Kavi has discovered that she loves devilled eggs. She got a couple during the party, but they went fast, and after the party was over, she and I were lying on the couch watching Gilmore Girls together, and she said, pathetically, that she really wanted devilled eggs, and we didn’t have any. Tragedy!
I said, well, it would only take about 5 minutes to make some, since we had some hard-boiled eggs left in the Easter bread, and Kavi looked at me with big pleading eyes, so I laughed and got off the couch and made her some devilled eggs.
(The ham was super-easy — it’s pre-cooked and sliced, so it’s just heat in the oven, then cut off slices and serve. I like this little trio of glass jars; I decanted three ham accompaniments into them, so easy.)
Lamb with homemade mint sauce (the vinegar kind, that cuts so nicely through the richness of the lamb). This is a dish I really love, and I only have maybe twice a year? So it’s very satisfying when I do.
Kind of funny how me and my Irish friend were super-enthusiastic about this dish, and all the Americans were fine with it, but didn’t understand why we liked it so much.
Easter crown bread was both easy and surprisingly impressive — Kavi was impressed, and one of the little kids asked me how I made it, and I got to say “Magic.” Very tasty slathered with Irish butter. The eggs were dyed raw, and they cook through while the bread is baking.
If you haven’t made yeasted bread before, it’s really not hard — my main note is that just to be aware that it takes 4-6 hours, so start it early enough. There’s very little actual hands-on cooking in there, and if you have a mixer with a dough hook, the mixing / kneading part is very easy.
As you can see in the last photo, my eggs tipped over a little while baking, but it was easy enough to lift and reset them. Do it right out of the oven if you need to; after the bread cools, the eggshells do adhere to them a bit.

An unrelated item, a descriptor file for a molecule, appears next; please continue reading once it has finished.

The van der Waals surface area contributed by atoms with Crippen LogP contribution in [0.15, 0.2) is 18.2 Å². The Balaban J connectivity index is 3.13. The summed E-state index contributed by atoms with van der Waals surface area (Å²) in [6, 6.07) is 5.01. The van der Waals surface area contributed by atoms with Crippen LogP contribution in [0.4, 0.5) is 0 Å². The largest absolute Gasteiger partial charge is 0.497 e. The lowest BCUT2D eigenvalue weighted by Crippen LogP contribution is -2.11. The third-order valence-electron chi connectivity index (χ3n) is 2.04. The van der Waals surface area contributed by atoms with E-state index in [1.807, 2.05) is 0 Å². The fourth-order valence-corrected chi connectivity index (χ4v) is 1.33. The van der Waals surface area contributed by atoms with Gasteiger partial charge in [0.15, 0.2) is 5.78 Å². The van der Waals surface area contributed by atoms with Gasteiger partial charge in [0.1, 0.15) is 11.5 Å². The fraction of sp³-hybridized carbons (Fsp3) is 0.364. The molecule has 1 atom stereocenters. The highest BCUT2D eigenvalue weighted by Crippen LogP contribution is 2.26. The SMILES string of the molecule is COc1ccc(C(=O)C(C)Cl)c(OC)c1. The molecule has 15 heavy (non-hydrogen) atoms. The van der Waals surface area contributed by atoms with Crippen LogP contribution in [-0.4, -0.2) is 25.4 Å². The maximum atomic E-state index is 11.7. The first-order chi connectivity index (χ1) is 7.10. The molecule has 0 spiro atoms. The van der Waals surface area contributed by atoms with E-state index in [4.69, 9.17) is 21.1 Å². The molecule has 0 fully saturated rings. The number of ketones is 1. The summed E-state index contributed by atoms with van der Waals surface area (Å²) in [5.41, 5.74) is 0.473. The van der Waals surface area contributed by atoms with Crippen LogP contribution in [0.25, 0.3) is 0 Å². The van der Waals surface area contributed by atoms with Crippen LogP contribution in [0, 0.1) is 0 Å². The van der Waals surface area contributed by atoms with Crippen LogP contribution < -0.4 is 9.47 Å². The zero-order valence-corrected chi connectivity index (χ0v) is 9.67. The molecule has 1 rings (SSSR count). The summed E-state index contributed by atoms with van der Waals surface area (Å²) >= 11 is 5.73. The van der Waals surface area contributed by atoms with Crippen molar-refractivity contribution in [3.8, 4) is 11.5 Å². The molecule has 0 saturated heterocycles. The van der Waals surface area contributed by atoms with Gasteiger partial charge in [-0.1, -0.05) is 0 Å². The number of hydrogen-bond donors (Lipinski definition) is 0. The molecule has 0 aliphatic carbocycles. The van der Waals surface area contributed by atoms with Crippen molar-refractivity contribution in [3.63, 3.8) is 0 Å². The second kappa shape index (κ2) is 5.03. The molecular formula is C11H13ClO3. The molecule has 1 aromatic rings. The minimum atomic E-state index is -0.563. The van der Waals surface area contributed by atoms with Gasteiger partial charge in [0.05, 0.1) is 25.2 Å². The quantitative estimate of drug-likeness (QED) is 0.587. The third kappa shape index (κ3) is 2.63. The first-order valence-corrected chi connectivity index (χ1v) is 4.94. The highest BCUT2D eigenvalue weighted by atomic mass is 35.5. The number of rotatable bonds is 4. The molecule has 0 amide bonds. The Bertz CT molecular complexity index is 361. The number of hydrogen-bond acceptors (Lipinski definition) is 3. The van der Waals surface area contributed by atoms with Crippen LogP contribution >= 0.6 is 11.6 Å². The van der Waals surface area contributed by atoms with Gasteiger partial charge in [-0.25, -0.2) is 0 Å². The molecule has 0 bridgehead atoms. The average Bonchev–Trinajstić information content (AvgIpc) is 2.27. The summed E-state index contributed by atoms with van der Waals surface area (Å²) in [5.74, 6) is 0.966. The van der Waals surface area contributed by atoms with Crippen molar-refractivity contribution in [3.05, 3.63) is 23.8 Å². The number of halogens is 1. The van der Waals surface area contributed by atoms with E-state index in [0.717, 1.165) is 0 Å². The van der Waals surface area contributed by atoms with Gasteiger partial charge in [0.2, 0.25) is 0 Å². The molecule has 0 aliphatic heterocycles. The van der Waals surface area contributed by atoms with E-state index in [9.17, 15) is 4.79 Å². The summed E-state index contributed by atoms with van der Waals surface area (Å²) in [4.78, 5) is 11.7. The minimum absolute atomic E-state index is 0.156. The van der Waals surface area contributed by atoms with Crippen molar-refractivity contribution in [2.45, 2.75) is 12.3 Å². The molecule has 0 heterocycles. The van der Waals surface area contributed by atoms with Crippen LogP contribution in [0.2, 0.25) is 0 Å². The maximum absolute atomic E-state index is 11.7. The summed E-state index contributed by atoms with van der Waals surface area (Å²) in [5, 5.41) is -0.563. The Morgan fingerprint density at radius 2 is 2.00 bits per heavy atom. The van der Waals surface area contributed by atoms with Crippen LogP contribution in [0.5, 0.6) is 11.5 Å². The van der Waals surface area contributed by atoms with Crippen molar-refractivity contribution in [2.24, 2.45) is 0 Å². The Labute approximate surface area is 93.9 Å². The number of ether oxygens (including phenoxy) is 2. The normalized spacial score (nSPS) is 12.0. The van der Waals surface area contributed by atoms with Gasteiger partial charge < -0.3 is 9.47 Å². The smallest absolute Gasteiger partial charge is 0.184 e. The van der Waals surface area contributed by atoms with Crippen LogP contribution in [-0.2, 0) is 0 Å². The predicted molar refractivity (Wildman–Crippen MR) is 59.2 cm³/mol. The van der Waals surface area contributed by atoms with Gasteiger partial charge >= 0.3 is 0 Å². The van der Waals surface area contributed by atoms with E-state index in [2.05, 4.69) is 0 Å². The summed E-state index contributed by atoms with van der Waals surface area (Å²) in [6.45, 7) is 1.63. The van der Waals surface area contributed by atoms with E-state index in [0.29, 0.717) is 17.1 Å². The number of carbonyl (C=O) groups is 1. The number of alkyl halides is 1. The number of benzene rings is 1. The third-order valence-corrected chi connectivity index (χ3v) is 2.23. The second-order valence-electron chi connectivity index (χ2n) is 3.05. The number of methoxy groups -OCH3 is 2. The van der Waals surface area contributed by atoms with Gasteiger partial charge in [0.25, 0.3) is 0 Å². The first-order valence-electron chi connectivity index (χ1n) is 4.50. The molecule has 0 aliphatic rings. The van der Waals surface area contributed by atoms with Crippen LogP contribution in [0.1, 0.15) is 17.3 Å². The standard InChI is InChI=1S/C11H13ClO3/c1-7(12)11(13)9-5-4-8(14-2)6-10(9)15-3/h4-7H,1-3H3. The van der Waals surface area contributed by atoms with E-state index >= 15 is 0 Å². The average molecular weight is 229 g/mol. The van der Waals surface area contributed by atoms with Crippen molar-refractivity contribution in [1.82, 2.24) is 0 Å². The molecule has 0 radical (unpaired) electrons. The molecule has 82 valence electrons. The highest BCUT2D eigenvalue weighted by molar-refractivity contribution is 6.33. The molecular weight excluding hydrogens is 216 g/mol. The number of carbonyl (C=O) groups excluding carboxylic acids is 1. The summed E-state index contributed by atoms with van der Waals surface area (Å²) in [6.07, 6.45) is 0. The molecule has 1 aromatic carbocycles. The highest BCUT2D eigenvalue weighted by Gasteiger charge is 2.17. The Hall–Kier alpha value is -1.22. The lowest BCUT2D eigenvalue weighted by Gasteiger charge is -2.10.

Yes, having learned that not cooling your custard sauce and pouring it over jello will melt the jello, I said what the heck, I’ll do it AGAIN with the orange jello layer. So everything is very swirly, and even though the whipped cream + berries on the top makes it look not TOO awful, it’s definitely not what I intended.
It’ll taste delicious, I’m pretty sure, but still. Sigh. Oh well. The sauce had set more after chilling overnight, and while it’s not setting to solid, I think that’s fine; you want to be able to pour it over the trifle. I just shouldn’t have poured it warm over the jello.
I still think the concept is good, but if I’m going to experiment with three different new elements:
• adding jello to my trifle, which I don’t normally do
• adding passionfruit to my custard sauce
• making the sauce from scratch, without cornstarch, instead of using Bird’s custard powder
….I should maybe not try it when I’m tired and likely to take short-cuts. Sigh.
I tried it last time with passionfruit curd, and that was too rich and thick for trifle, in my opinion. (A thin layer of curd might’ve been all right, but I had much too much.) Instead, I went back to my usual plan, to make custard, but I was out of the Bird’s custard powder I usually use. So I tried making a traditional English custard sauce, and I poked around until I found one without cornstarch, because I didn’t think it should need it.